Sunday, August 15, 1999
Dayton recruit likely in the clear
BY MIKE DeCOURCY
The Cincinnati Enquirer
Brooks Hall figures he's past the point of no exit. If the NCAA were planning to force him to play basketball at some school other than Dayton, they surely would have done something by now.
Hall's recruitment by UD has been under investigation by the NCAA since April. The school self-reported a possible violation that involved trustee Clayton Mathile loaning $32,000 to Hall's father for the purchase of a new home after Hall committed to the Flyers.
Other college coaches speculated the violation was severe enough for the NCAA to rule Hall, an all-state, 6-foot-6 wing from Troy, ineligible to play for Dayton. The school initially claimed this was a secondary violation but now is admitting it could be considered major. Flyers coach Oliver Purnell always has maintained Hall would be OK to play.
It's close enough to the start of school that any ruling otherwise could be classified as cruel and unusual punishment. What I've heard is that the only thing they're waiting on is they're investigating over and over, making sure they're not missing anything, Hall said. That's their job. The longer it goes, the more confidence I have.
That's not to say Dayton will not be punished. The NCAA's investigation is continuing, and it's likely the school will need to go before the committee on infractions to address its conduct.
Hall is the most highly regarded player Purnell has signed in five years as Flyers coach. Hall was recruited by Cincinnati, Kentucky and Michigan State. He has the wide assortment of gifts most often present in NBA-level second guards: shooting touch and range, ballhandling skill, agility and long limbs.
If he is to make himself worth all the trouble, though, Hall knows he needs something else. He needs to be more selfish.
Sometimes I get knocked by people thinking I play lazy, but I don't think I have to score to be a good player, Hall said. I can get my shot off. Not that I'm going to hit it every time, but if I wanted to, I could be a gun. Who wants that on a team?
Well, Dayton does. And Hall said his high school coach, Barry Egan, used to bug him to shoot more often. The Flyers have had solid players under Purnell but few with such an array of talents. They can't afford him to blend into the crowd. They need him to score.
They're going to work with me, get me into that offensive-minded situation, Hall said. Because when I was growing up, I hated I did not want to be looked at as a ballhog, a gunner, that kind of thing. So I think that may be a little bit of what's holding me back.
HEEL OF THE WEEK: The bad news for North Carolina might have been the best Kentucky has heard since Jamaal Magloire returned to school for his senior season.
The Tar Heels were shot down by the top player on their list, the top player in the nation, 6-9 power forward Eddie Griffin of Philadelphia. He said he grew up dreaming of playing for the Tar Heels but committed this past week to Seton Hall, joining 5-8 point guard Andre Barrett of New York and 6-5 wing Marcus Toney-El of Orange, N.J., to form a recruiting class that will be tough for anyone else to beat.
What does this have to do with the Wildcats? Plenty, in the case of point guard Omar Cook of New York.
A top-20 prospect, Cook was considered the same sort of lock to attend Carolina as Griffin had been. With Griffin going elsewhere, Cook is believed to be taking a closer look at other schools on his list, including UK. Cook also will consider Miami, Connecticut, UCLA and Florida State.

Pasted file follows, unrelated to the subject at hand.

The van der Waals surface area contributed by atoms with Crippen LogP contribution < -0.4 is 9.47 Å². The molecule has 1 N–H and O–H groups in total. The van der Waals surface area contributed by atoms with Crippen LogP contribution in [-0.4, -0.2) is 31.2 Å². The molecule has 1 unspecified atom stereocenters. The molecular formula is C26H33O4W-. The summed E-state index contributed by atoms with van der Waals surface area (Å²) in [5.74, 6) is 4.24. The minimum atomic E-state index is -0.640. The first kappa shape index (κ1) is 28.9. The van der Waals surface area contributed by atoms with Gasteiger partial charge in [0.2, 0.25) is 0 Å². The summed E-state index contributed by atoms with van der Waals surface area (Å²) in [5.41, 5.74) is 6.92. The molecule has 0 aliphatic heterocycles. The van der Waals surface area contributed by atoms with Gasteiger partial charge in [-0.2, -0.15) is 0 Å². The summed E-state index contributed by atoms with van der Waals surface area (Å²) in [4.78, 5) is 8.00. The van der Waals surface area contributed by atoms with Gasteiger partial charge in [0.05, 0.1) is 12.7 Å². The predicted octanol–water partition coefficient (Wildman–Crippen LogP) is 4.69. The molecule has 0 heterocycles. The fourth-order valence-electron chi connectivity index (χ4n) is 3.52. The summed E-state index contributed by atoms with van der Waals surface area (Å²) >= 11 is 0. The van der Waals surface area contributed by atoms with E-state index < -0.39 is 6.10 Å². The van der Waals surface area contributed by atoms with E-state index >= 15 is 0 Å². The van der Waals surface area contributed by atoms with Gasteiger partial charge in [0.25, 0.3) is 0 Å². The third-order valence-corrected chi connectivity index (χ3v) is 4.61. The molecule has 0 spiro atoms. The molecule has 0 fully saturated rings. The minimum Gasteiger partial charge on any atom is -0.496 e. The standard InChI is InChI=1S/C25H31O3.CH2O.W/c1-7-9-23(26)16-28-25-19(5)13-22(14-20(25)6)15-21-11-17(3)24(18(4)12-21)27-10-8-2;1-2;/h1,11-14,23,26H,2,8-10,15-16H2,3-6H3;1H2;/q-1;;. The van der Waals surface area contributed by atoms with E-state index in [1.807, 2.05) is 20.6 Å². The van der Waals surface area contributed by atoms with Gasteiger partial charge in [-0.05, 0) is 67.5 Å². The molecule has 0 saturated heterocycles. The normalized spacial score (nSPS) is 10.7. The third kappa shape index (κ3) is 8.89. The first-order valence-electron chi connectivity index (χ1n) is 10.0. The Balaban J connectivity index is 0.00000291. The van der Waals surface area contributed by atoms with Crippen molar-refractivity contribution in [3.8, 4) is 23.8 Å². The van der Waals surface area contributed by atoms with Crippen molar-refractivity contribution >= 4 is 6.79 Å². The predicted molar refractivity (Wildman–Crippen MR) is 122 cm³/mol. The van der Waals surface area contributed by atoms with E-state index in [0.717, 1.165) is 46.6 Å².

HAUL OF THE WEEK: With Griffin, Barrett and Toney-El added to a foundation that already included athletic 6-11 center Samuel Dalembert, Seton Hall has been rescued from Big East obscurity by coach Tom Amaker.
Now, Seton Hall is looking for a fourth member of its incoming class and is able to be choosy. Amaker could add 6-3 Rashid Dunbar of Bayonne, N.J., a top-100 prospect and teammate of Toney-El and Griffin with the Tim Thomas Playaz club. We're trying to find the right fit, someone who really wants to be here, Amaker said. We want someone who wants to be a part of a championship team.
When Amaker was an assistant at Duke, he rebuffed a number of schools interested in making him a head coach while he waited for what he considered to be the right opportunity. He surprised a lot of folks by picking Seton Hall, which was buried near the bottom of the Big East following P.J. Carlesimo's departure and thought not to have the resources or campus appeal to compete in the expanded league.
For an assistant coach 31 years old at the time ... I was very flattered a school like Seton Hall would be interested in me, Amaker said. I came from the Duke background, and this was a totally different animal, so to speak. I wanted for Tommy Amaker and our staff to be able to say we could do it over there, but also in an area that was different, urban, a city atmosphere, not so much all the ivy.
AROUND THE RIM: Of three key recruits signed by Houston coach Clyde Drexler last fall, only 6-8 forward George Williams will play for the Cougars this season. Point guard Antonio Falu and junior-college center Chris Anderson did not make it. This week, the Cougars also lost starting forward William Stringfellow, who averaged 9.6 rebounds and 7.3 points, to academic ineligibility.
Louisville accepted a commitment from Joe Sykes before the summer of 1998, and during the July evaluation period, he made the Cardinals look bad for being so eager to grab him. He was consistently overmatched. But that's no longer the Cardinals' problem. The school said this week he will not be joining the program this season.
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